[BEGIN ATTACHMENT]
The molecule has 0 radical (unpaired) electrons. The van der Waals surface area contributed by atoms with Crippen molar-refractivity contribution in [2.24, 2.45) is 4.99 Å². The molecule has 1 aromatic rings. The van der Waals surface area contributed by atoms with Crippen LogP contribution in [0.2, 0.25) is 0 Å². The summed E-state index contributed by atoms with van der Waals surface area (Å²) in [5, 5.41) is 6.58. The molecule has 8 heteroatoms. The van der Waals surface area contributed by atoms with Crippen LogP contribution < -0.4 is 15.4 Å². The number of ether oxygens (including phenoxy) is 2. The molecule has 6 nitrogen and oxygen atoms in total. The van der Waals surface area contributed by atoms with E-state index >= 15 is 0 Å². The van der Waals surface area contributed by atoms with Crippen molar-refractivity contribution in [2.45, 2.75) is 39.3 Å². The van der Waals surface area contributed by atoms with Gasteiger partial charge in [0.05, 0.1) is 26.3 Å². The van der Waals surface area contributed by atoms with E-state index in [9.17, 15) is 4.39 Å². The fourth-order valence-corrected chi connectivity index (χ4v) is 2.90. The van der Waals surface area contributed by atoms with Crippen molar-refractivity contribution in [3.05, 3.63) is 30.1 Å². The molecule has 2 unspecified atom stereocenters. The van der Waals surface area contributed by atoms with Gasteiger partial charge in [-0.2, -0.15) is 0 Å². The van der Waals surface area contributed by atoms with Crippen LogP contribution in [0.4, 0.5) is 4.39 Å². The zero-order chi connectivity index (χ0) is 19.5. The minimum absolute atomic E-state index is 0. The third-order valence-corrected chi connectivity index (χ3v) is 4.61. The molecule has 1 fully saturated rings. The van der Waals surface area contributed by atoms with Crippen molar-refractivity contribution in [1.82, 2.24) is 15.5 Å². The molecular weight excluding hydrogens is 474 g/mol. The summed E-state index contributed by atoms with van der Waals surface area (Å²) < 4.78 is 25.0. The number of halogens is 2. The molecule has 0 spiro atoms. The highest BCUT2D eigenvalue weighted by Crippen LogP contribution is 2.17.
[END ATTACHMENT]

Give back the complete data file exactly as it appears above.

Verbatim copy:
The molecule has 0 radical (unpaired) electrons. The van der Waals surface area contributed by atoms with Crippen molar-refractivity contribution in [2.24, 2.45) is 4.99 Å². The molecule has 1 aromatic rings. The van der Waals surface area contributed by atoms with Crippen LogP contribution in [0.2, 0.25) is 0 Å². The summed E-state index contributed by atoms with van der Waals surface area (Å²) in [5, 5.41) is 6.58. The molecule has 8 heteroatoms. The van der Waals surface area contributed by atoms with Crippen LogP contribution < -0.4 is 15.4 Å². The number of ether oxygens (including phenoxy) is 2. The molecule has 6 nitrogen and oxygen atoms in total. The van der Waals surface area contributed by atoms with E-state index >= 15 is 0 Å². The van der Waals surface area contributed by atoms with Crippen molar-refractivity contribution in [2.45, 2.75) is 39.3 Å². The van der Waals surface area contributed by atoms with Gasteiger partial charge in [0.05, 0.1) is 26.3 Å². The van der Waals surface area contributed by atoms with E-state index in [9.17, 15) is 4.39 Å². The fourth-order valence-corrected chi connectivity index (χ4v) is 2.90. The van der Waals surface area contributed by atoms with Crippen molar-refractivity contribution in [3.05, 3.63) is 30.1 Å². The molecule has 2 unspecified atom stereocenters. The van der Waals surface area contributed by atoms with Gasteiger partial charge in [-0.2, -0.15) is 0 Å². The van der Waals surface area contributed by atoms with Crippen LogP contribution in [0.4, 0.5) is 4.39 Å². The zero-order chi connectivity index (χ0) is 19.5. The minimum absolute atomic E-state index is 0. The third-order valence-corrected chi connectivity index (χ3v) is 4.61. The molecule has 1 fully saturated rings. The van der Waals surface area contributed by atoms with Crippen molar-refractivity contribution in [1.82, 2.24) is 15.5 Å². The molecular weight excluding hydrogens is 474 g/mol. The summed E-state index contributed by atoms with van der Waals surface area (Å²) < 4.78 is 25.0. The number of halogens is 2. The molecule has 0 spiro atoms. The highest BCUT2D eigenvalue weighted by Crippen LogP contribution is 2.17.